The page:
By Darla McCammon
There exist several summaries on the construction and changes over the years that affected the size, shape and overall appearance of Notre Dame Cathedral.
Other things than construction had an impact on the number of visitors, however. In 1831 a book was published that increased the fascination of the world in this 850-year-old structure. The book was “The Hunchback of Notre Dame.” This incredible novel by Victor Hugo was enthusiastically received by the reading public around the world. Later, Walt Disney created a movie of the same name and brought to life the famous bell towers as tended to by the Hunchback. The hundreds of gargoyles adorning every conceivable niche and shelf added to the fascination and popularity of the story.
There are other genuine stories within the hallowed walls. The west wall of the Saint-Guillaume chapel within Notre Dame normally housed a world-famous painting created in 1716 by John Jouvenet called “the visitation.” Jouvenet’s family was known for their artistic capabilities. His grandfather was Noel Jouvenet, who was also a teacher of such notable artists as Nicolas Poussin. Jouvenet was employed by the Salon De Mars, then within a year of that prestigious credit became a member of the Académie Royale. His extraordinary painting “the visitation” is more remarkable when you discover that Jouvenet suffered from partial paralysis for the last four years of his life while creating this painting. He created this adored masterpiece working entirely with his left hand.
He died in 1717, one year after the completion of the painting. The Jouvenet painting was inspired by the canon of La Porte, who operated with the wishes and finances of Louis XIII. It was decided to provide eight paintings to Notre Dame, each with a theme relating to the life of Mary. It was planned that at the rEvolution they would, along with all works of art, be removed from Notre Dame and taken to the Museum at Versailles. Only five canvases survived, including the Jouvenet, and were returned to their places in new frames in 1807.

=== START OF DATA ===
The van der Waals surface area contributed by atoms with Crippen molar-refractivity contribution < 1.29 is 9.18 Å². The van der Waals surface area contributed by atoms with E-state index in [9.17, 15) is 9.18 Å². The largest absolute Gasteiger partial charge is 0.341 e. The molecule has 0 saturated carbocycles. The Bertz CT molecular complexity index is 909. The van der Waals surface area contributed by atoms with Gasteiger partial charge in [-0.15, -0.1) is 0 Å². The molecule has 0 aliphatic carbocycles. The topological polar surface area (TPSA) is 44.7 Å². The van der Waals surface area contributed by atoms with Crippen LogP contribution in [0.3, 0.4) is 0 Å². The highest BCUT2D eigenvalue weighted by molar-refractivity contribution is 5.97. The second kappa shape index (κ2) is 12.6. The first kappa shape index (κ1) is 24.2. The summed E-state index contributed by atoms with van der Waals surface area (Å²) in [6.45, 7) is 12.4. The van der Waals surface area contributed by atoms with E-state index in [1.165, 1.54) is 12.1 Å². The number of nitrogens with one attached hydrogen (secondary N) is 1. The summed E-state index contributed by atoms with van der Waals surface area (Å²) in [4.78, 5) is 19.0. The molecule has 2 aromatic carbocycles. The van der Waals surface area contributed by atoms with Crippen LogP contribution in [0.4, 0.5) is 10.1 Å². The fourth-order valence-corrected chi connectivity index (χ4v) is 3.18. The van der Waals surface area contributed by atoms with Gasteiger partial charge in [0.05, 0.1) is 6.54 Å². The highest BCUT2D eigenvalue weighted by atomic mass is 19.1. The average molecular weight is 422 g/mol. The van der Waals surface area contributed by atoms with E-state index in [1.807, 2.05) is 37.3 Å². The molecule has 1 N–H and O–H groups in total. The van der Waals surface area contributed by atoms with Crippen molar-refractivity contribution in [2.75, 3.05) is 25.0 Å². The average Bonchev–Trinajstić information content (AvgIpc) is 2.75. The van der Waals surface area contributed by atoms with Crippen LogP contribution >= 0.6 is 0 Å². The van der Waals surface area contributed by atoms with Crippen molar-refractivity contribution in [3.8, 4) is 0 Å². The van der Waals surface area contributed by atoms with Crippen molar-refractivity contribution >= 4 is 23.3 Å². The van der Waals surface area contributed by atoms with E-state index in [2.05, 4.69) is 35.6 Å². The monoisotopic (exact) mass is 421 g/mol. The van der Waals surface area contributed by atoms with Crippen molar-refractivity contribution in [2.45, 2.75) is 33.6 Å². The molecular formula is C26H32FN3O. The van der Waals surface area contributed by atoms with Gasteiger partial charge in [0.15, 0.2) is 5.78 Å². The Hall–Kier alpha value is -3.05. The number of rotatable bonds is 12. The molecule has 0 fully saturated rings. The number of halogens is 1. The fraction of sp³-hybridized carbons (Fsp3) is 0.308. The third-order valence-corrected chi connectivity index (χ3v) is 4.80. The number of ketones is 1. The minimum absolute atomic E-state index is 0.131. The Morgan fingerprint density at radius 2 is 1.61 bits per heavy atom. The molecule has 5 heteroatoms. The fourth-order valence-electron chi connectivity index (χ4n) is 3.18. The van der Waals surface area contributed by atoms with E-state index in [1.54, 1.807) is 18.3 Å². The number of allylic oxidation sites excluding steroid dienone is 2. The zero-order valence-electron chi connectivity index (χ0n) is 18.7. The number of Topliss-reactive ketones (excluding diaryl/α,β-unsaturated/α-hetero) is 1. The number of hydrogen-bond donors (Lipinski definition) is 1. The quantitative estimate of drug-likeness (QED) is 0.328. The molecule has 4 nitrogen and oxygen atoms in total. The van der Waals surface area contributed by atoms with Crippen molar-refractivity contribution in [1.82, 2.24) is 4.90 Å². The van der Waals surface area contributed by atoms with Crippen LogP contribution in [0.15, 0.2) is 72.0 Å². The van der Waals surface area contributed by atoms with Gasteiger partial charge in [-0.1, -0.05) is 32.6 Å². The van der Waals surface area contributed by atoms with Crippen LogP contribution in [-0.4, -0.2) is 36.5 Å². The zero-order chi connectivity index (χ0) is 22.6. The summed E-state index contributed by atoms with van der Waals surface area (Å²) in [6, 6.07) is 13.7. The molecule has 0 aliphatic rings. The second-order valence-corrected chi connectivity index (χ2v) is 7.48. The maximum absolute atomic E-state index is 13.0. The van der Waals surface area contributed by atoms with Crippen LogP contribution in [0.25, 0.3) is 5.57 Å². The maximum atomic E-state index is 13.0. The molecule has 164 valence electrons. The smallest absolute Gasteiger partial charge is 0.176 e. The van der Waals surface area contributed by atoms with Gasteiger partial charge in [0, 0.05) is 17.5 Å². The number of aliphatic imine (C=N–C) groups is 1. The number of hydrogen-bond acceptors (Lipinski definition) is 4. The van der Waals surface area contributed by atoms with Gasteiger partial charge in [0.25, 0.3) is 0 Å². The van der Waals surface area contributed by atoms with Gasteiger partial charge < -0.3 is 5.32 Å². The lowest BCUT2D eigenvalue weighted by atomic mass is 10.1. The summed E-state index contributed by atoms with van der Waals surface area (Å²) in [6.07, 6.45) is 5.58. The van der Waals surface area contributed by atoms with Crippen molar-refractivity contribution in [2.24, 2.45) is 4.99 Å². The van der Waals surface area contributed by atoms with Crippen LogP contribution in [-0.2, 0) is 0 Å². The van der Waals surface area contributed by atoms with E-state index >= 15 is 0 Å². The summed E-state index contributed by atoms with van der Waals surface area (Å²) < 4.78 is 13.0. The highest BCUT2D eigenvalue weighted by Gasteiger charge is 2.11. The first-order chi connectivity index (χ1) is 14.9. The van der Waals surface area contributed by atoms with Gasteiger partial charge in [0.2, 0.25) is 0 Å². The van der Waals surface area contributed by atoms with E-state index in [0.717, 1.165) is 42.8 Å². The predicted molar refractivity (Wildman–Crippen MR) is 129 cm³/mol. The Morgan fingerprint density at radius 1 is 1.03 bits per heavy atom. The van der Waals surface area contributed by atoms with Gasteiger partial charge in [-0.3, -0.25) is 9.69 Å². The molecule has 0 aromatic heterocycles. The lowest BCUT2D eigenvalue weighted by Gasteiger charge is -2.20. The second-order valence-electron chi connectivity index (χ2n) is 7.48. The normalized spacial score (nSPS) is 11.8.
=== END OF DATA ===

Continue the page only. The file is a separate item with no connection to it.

Arguments later ensued about the disposition of these works and it was decided to take all except the Jouvenet to the Louvre in 1860. Jouvenet’s painting was then supposed to be returned to the cathedral in 1947. It has hung on the west wall of the Saint-Guillaume chapel since that time. This painting was on display at the time of the fire and its current condition is still unknown.
In this painting, the composition moves our eyes immediately to the center steps, where our artist has executed the depiction of our characters protectively hovered over by three angels. Both Mary and Elizabeth, bowed before Mary, are shown predicting future miracles by their unborn children. Others in the portrait are Elizabeth’s husband, two young women and interestingly the face of Jouvenet himself along with the canon of La Porte, who inspired this work. Some believe Jouvenet saw his painting in Notre Dame along with another of the Great May paintings called, ironically, the “Cure of the paralytic.”
We will continue the story of Notre Dame next week by answering this: What is a flying buttress?
Upcoming and Current Events
If you would like to exhibit at Warsaw City Hall Art Gallery or submit an event, contact Darla at (574) 527-4044 or at [email protected].
- The Dean Jansen photography exhibit will be on display at Warsaw City Hall through May 31.
- The Gallery at Rua will display the RedBird Studio art exhibit through May 19. Cardinal Services proudly displays some incredible artwork under mentor Timothy Young.
- The Honeywell Center Clark Gallery in Wabash will have Joel Fremion fabric collages on display through June 3.
- The spring art competition is now on view at Lakeland Art Gallery, located at 302 E. Winona Ave., Warsaw.